PEOPLE v. BETTERS

Reset A A Font size: Print

The PEOPLE of the State of New York, Respondent, v. Jonathan C. BETTERS, Appellant.

Decided: January 16, 2014

Before: LAHTINEN, J.P., STEIN, McCARTHY and GARRY, JJ. Lisa A. Burgess, Indian Lake, for appellant. Andrew J. Wylie, District Attorney, Plattsburgh (Timothy Blatchley of counsel), for respondent.

Appeal from a judgment of the County Court of Clinton County (Ryan, J.), rendered March 29, 2012, (1) convicting defendant upon his plea of guilty of the crime of criminal possession of a controlled substance in the fourth degree, and (2) which revoked defendant's probation and imposed a sentence of imprisonment.

Defendant was convicted of burglary in the third degree and was sentenced to five years of probation. Subsequently, he sold oxycodone to an undercover police informant and was charged with a probation violation and indicted for criminal sale of a controlled substance in the third degree and criminal possession of a controlled substance in the third degree. He admitted to violating his probation and, in satisfaction of the charges contained in the indictment, pleaded guilty to criminal possession of a controlled substance in the fourth degree and waived his right to appeal. In accordance with the plea agreement, his probation was revoked and he was sentenced as a second felony offender to 1 to 3 years in prison on the burglary conviction and five years in prison, to be followed by three years of postrelease supervision, on the criminal possession conviction, which sentences were to run concurrently. Defendant now appeals contending that his guilty plea must be vacated because he allocuted to the crime of criminal possession of a controlled substance in the third degree (Penal Law § 220.16[1] ), but pleaded guilty to the crime of criminal possession of a controlled substance in the fourth degree (Penal Law § 220.09[1] ), which is not a lesser included offense.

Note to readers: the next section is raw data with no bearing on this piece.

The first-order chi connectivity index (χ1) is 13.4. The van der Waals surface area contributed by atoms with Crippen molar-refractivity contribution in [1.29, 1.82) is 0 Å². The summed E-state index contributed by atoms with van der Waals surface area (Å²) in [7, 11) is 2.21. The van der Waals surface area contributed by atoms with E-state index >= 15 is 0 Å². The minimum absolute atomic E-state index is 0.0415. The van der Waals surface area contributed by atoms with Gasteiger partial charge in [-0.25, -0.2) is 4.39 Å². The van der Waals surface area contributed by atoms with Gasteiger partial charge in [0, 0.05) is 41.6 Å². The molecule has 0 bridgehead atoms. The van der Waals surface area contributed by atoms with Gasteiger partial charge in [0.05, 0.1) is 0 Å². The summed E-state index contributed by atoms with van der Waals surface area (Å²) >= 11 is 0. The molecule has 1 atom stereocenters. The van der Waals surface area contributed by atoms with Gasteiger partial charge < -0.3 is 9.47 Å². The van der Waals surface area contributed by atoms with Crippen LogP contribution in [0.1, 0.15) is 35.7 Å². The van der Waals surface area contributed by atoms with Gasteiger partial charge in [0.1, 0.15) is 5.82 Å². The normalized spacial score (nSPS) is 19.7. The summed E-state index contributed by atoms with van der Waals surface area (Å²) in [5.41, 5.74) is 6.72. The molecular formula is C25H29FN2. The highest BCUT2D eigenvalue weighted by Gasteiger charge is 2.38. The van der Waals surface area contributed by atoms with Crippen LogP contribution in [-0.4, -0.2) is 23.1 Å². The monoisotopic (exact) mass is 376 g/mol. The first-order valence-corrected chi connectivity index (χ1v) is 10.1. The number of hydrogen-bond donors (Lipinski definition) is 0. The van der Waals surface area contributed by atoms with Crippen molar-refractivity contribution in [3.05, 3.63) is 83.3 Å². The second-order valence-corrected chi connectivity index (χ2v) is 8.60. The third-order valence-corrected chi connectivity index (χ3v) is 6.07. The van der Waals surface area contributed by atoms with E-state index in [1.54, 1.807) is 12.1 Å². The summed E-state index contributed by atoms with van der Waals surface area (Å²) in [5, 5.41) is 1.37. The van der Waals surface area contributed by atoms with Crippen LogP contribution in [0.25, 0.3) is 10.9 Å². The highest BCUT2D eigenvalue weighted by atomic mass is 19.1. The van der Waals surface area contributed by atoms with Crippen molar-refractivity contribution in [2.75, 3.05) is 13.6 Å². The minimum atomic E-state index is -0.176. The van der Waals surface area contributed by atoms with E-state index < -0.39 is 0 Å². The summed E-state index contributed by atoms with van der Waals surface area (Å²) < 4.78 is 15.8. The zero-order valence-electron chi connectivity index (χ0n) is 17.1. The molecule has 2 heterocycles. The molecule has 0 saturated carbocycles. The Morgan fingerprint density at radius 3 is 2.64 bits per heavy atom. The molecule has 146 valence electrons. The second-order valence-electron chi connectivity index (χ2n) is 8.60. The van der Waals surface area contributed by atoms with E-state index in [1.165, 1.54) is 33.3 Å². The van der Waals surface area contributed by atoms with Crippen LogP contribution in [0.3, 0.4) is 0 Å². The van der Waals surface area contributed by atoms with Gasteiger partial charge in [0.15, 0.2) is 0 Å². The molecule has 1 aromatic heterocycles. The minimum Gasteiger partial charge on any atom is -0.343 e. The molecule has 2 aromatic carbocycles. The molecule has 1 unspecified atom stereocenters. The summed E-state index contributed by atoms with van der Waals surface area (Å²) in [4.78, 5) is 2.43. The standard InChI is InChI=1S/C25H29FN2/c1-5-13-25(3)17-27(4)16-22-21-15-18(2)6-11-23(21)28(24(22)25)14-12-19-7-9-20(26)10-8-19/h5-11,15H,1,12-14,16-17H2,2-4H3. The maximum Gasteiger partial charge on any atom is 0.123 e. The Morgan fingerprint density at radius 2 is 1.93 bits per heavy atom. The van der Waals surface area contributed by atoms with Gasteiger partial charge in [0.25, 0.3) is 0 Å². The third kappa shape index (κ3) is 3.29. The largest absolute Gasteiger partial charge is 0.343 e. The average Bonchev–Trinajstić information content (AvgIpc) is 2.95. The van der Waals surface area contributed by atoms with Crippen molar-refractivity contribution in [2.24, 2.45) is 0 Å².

We affirm. Where an indictment charges more than one offense, a defendant may plead guilty to a lesser included offense of any of the charged offenses, with the permission of the court and the People (see CPL 220.10[4][b]; People v. Crandall, 39 A.D.3d 1077, 1077 [2007], lv denied 9 N.Y.3d 874 [2007] ). Criminal possession of a controlled substance in the fourth degree includes the element of weight not included in the crime of criminal possession of a controlled substance in the third degree and, therefore, is not a lesser included offense within the definition of CPL 1.20(37) (see People v. Alverson, 79 A.D.3d 1787, 1787 [2010] ). However, CPL 220.20(1)(i) defines lesser included offenses for plea purposes and provides that, “[w]here the crime charged is criminal possession of a controlled substance, any offense of criminal possession of a controlled substance, in any degree, is deemed to constitute a lesser included offense.” Notably, during the plea proceedings, defendant freely admitted to possessing oxycodone and clearly entered his plea of guilty to the charge of criminal possession of a controlled substance in the fourth degree in reduction of the second count of the indictment, which charged him with criminal possession of a controlled substance in the third degree. Accordingly, we find no jurisdictional deficiencies in this plea.

ORDERED that the judgment is affirmed.

LAHTINEN, J.P.

STEIN, McCARTHY and GARRY, JJ., concur.

Copied to clipboard